Research Outreach Blog
August 12, 2022

Travel to Cornwall for your next holiday…then into space!

Idyllic beaches, rugged coastal lines and quaint seaside towns make Cornwall one of the most popular tourist destinations for staycationers and globetrotters alike. Yet, it’s also set to become the home of the UK’s first ever spaceport for space travel! Virgin Orbit is soon set to launch it’s fifth mission of putting thrill-seekers and space-tech clients into space from Cornwall. Research Outreach reports on this out-of-this-world development: one small step for space tourism, one giant leap for the UK’s space exploits.

Spaceports are set to become the next-generation of departure points for travel, allowing paying customers for the first time to voyage into the starry expanse above our heads. Our ancestors watched as ports began to disembark passengers into train stations, then train stations connected commuters to airports – now spaceports are joining the interconnected ranks of travel. Virgin Orbit will send its next people-carrying satellite into space from Cornwall, following on from its latest successful ‘Straight Up’ mission in California in July.

Later this year in 2022, the Virgin Orbit launch in Cornwall will mark the first time a rocket has been sent into space from the UK. ‘The success of the Straight Up mission is another exciting milestone on our way to seeing the first satellite launch from UK soil’, says UK Space Agency’s Director, Mathew Archer, who welcomes the news.

To celebrate this ground-breaking development and launch you into all the excitement, we’ve rounded up our favourite space exploration articles, podcasts and videos for you to get future-proofed for space travel. Learn how astronomers are investigating alien planets (perhaps to start scouting out the next future must-see travel destinations if the aliens are friendly) and how scientists are looking at ways to ensure that space exploration is sustainable. Simply can’t wait, but can’t afford the astronomical fare? Find out how 3D printing is making space travel a more affordable reality.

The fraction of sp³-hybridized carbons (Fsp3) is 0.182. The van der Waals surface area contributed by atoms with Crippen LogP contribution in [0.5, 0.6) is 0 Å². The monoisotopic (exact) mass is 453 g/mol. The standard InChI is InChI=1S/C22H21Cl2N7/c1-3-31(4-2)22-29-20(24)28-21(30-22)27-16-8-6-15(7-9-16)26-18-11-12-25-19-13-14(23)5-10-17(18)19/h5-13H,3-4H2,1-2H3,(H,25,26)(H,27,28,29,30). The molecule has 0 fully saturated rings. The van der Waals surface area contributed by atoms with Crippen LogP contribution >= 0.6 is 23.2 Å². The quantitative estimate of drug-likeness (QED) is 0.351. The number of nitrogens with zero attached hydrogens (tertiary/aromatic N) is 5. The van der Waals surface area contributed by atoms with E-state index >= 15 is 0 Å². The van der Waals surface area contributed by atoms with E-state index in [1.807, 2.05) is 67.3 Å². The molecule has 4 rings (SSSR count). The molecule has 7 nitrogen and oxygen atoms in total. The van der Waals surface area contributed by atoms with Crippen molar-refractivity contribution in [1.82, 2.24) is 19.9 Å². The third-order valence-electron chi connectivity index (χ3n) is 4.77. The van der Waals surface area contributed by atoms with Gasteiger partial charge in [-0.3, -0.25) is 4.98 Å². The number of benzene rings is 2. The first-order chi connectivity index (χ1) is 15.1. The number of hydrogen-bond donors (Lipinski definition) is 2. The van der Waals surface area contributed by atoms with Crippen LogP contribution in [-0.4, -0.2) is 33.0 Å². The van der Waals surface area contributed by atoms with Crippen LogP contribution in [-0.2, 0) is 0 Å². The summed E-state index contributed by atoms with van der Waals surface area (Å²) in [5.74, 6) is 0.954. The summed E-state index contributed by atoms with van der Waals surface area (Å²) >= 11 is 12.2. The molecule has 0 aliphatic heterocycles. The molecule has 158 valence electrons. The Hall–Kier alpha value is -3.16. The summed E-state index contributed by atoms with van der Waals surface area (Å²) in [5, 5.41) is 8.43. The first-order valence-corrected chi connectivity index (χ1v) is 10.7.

Twinkle, twinkle:How astronomers investigate alien planets

The NASA Kepler Space Telescope revolutionised our understanding of the universe. By continuously observing over half a million stars during its four-year mission, Kepler discovered thousands of exoplanets. Many hundreds of these are Earth-like in size and composition, and tens of them reside in the habitable ‘Goldilocks’ zone. Kepler and similar space-based telescopes like TESS discover planets purely by inference, never actually ‘seeing’ these planets. Instead, they watch for tell-tale periodic dips in brightness. When a star twinkles, suggesting an alien planet has been detected, Dr Steve B Howell at NASA’s Ames Research Centre has the job of determining what it is. Using some of the largest ground-based telescopes on Earth and a technique called speckle interferometry, the researchers are identifying the planets which might be best-suited to harbouring life.

Planetary Protection Policy: For sustainable space exploration and to safeguard our biosphere

The search for the origin of life amongst the planetary bodies in our solar system is a driving factor in space research. However, the simple act of sending a spacecraft to explore in situ solar system objects can potentially compromise their environments and cause harmful contamination when returning to Earth. Avoiding such biological contamination of planetary bodies (forward contamination) is essential in the scientific exploration of our solar system, as is protecting Earth’s environment from the introduction of extraterrestrial matter (backward contamination) from planetary missions. COSPAR, the Committee on Space Research, through an international panel of scientists regularly reviews the latest scientific research to provide guidelines and categorisation of space missions so as not to jeopardise future research and scientific investigation of celestial bodies.

Bringing space closer with 3Dprinting

To fulfil the promise of the “NewSpace” revolution and open the door to commercial space exploration that is accessible to everyone, low-cost space technologies are necessary. In order to lower the cost of spacecraft propulsion, Dulce Melo-Máximo from the Tecnológico de Monterrey in México and Luis Fernando Velásquez-García from the Massachusetts Institute of Technology report on the first additively manufactured (3D-printed) electrospray thrusters to be used in nanosatellites. These thrusters are not only cheaper and quicker to manufacture, but they also use propellant fuel very efficiently. This important development is a significant contribution to the democratization of nanosatellite propulsion technology.

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